“I know that we can’t realistically stop the arrest of every Egyptian that’s being unfairly detained but…it’s incumbent on us to protect the people we can, and that’s Canadians,” he added.
The Albaz family says it is most concerned about the prison’s brutal reputation.
“We’ve been in Canada for two decades,” Amal told National Observer. “We’ve traveled back and forth many times and nothing like this has ever happened.”
The community has rallied around the family; Albaz was a well-known philanthropist and businessman in the community. But, the family hasn’t been able to sleep or eat properly since, Amal said.
“Every time we think about how stressed we are, we think about how much worse it is for him,” she said. “He needs to come home today.”
An Oakville man has been detained in Egypt and transferred to a notoriously ruthless prison. His family is calling on the Prime Minister to request his immediate release.
“There’s absolutely nothing that he has done wrong. This has to be a huge misunderstanding.” Amal Ahmed Albar, Yasser’s daughter.
51 year old Yasser Ahmed Albaz was in Egypt on a 2 month business trip. Amal says all was fine until he went to leave the country a week ago.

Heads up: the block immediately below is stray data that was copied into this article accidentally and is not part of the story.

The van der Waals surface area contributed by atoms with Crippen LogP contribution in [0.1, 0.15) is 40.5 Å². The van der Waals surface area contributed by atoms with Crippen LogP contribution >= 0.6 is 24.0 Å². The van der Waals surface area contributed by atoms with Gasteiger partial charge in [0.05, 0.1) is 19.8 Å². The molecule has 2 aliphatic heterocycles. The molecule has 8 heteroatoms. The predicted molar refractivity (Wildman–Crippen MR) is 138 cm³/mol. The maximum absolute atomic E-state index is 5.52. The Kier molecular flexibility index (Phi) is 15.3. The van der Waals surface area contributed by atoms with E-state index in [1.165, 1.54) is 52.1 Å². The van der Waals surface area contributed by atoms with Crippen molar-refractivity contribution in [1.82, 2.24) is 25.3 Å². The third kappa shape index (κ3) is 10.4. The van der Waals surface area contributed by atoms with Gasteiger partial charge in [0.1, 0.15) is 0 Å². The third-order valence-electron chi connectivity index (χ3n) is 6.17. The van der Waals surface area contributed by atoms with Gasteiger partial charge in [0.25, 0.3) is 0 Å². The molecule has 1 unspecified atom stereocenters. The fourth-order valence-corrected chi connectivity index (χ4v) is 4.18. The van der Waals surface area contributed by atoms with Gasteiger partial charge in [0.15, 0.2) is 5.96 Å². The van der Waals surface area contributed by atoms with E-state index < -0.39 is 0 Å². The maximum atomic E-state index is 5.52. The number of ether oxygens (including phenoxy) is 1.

“As soon as he went to the airport his passport was confiscated and he wasn’t allowed to fly.”
Now the Aakville family, who immigrated from Egpyt two decades ago, has been thrown into an unthinkable situation.
“An officer told him his name was flagged by the system and that was it. Maybe there was a similarity in names?”
He’s been questioned but has yet to be charged. He is now being held in the notorious Tora prison known to torture those inside.
“After the questioning they took him to the prison and no one has spoken to him since.”
Amal says over 2 000 letters of support have been sent to MP’s, foreign affairs minister Chrystia Freeland and Prime Minister Justin Trudeau.
If Albaz did nothing wrong, it wouldn’t be the first time a Canadian was detained unlawfully in Egypt. John Greyson and Dr. Tarek Loubani were arrested, beaten and spent seven weeks inside the Tora prison in Cairo. After diplomatic and public pressure the men were finally released.
Loubani took to social media saying, John Greyson and I were beaten and tortured in Egypt. Canadian Yasser Albaz is currently experiencing the same, and I pray he is not killed in the process. Canada must act swiftly and forcefully to bring him back.
Albaz is expected to be questioned again by authorities in Egypt Tuesday.